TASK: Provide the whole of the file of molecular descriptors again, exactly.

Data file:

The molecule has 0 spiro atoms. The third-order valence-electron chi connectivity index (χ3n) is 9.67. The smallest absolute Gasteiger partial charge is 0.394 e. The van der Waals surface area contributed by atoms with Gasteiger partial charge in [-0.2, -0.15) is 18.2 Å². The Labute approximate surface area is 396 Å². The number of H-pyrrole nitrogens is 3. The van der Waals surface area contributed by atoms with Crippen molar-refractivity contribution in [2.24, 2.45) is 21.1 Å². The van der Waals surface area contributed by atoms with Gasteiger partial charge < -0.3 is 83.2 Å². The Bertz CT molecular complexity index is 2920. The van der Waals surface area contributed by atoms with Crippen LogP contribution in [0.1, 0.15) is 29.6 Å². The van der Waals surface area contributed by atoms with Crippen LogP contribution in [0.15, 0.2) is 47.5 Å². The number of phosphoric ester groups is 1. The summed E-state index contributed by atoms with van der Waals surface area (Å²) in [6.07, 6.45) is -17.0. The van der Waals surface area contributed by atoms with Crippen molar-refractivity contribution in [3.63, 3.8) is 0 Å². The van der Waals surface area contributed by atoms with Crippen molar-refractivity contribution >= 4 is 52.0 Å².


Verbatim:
The molecule has 0 spiro atoms. The third-order valence-electron chi connectivity index (χ3n) is 9.67. The smallest absolute Gasteiger partial charge is 0.394 e. The van der Waals surface area contributed by atoms with Gasteiger partial charge in [-0.2, -0.15) is 18.2 Å². The Labute approximate surface area is 396 Å². The number of H-pyrrole nitrogens is 3. The van der Waals surface area contributed by atoms with Crippen molar-refractivity contribution in [2.24, 2.45) is 21.1 Å². The van der Waals surface area contributed by atoms with Gasteiger partial charge < -0.3 is 83.2 Å². The Bertz CT molecular complexity index is 2920. The van der Waals surface area contributed by atoms with Crippen LogP contribution in [0.1, 0.15) is 29.6 Å². The van der Waals surface area contributed by atoms with Crippen LogP contribution in [0.15, 0.2) is 47.5 Å². The number of phosphoric ester groups is 1. The summed E-state index contributed by atoms with van der Waals surface area (Å²) in [6.07, 6.45) is -17.0. The van der Waals surface area contributed by atoms with Crippen molar-refractivity contribution in [3.63, 3.8) is 0 Å². The van der Waals surface area contributed by atoms with Crippen molar-refractivity contribution >= 4 is 52.0 Å².